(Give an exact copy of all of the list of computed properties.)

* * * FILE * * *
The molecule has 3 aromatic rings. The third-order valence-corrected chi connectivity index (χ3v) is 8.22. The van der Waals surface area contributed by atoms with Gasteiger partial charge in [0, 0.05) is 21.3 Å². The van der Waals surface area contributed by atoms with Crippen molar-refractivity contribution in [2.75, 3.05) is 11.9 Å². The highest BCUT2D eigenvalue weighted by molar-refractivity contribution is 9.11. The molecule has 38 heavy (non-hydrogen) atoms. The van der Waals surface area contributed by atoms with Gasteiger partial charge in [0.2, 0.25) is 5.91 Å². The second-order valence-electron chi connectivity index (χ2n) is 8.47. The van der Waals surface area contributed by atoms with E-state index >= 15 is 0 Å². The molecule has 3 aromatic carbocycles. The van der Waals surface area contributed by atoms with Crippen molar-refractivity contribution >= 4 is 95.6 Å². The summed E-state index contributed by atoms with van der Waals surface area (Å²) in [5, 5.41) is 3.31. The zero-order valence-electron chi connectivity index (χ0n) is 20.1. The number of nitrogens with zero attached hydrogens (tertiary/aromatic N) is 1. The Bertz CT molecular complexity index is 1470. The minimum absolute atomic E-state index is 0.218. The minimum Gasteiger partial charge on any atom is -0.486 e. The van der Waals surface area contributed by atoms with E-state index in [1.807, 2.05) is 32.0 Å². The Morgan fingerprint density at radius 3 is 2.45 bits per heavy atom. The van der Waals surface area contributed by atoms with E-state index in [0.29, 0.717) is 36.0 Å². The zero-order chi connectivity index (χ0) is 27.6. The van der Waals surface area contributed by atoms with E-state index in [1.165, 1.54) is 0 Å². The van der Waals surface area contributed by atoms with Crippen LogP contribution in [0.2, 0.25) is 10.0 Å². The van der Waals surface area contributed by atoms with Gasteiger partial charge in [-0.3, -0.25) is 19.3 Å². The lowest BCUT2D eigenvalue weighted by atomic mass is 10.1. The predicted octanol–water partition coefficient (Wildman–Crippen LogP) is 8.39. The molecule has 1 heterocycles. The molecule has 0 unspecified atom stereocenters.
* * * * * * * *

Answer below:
The molecule has 3 aromatic rings. The third-order valence-corrected chi connectivity index (χ3v) is 8.22. The van der Waals surface area contributed by atoms with Gasteiger partial charge in [0, 0.05) is 21.3 Å². The van der Waals surface area contributed by atoms with Crippen molar-refractivity contribution in [2.75, 3.05) is 11.9 Å². The highest BCUT2D eigenvalue weighted by molar-refractivity contribution is 9.11. The molecule has 38 heavy (non-hydrogen) atoms. The van der Waals surface area contributed by atoms with Gasteiger partial charge in [0.2, 0.25) is 5.91 Å². The second-order valence-electron chi connectivity index (χ2n) is 8.47. The van der Waals surface area contributed by atoms with E-state index >= 15 is 0 Å². The molecule has 3 aromatic carbocycles. The van der Waals surface area contributed by atoms with Crippen molar-refractivity contribution >= 4 is 95.6 Å². The summed E-state index contributed by atoms with van der Waals surface area (Å²) in [5, 5.41) is 3.31. The zero-order valence-electron chi connectivity index (χ0n) is 20.1. The number of nitrogens with zero attached hydrogens (tertiary/aromatic N) is 1. The Bertz CT molecular complexity index is 1470. The minimum absolute atomic E-state index is 0.218. The minimum Gasteiger partial charge on any atom is -0.486 e. The van der Waals surface area contributed by atoms with E-state index in [1.807, 2.05) is 32.0 Å². The Morgan fingerprint density at radius 3 is 2.45 bits per heavy atom. The van der Waals surface area contributed by atoms with E-state index in [0.29, 0.717) is 36.0 Å². The zero-order chi connectivity index (χ0) is 27.6. The van der Waals surface area contributed by atoms with E-state index in [1.165, 1.54) is 0 Å². The van der Waals surface area contributed by atoms with Crippen LogP contribution in [0.2, 0.25) is 10.0 Å². The van der Waals surface area contributed by atoms with Gasteiger partial charge in [-0.3, -0.25) is 19.3 Å². The lowest BCUT2D eigenvalue weighted by atomic mass is 10.1. The predicted octanol–water partition coefficient (Wildman–Crippen LogP) is 8.39. The molecule has 1 heterocycles. The molecule has 0 unspecified atom stereocenters.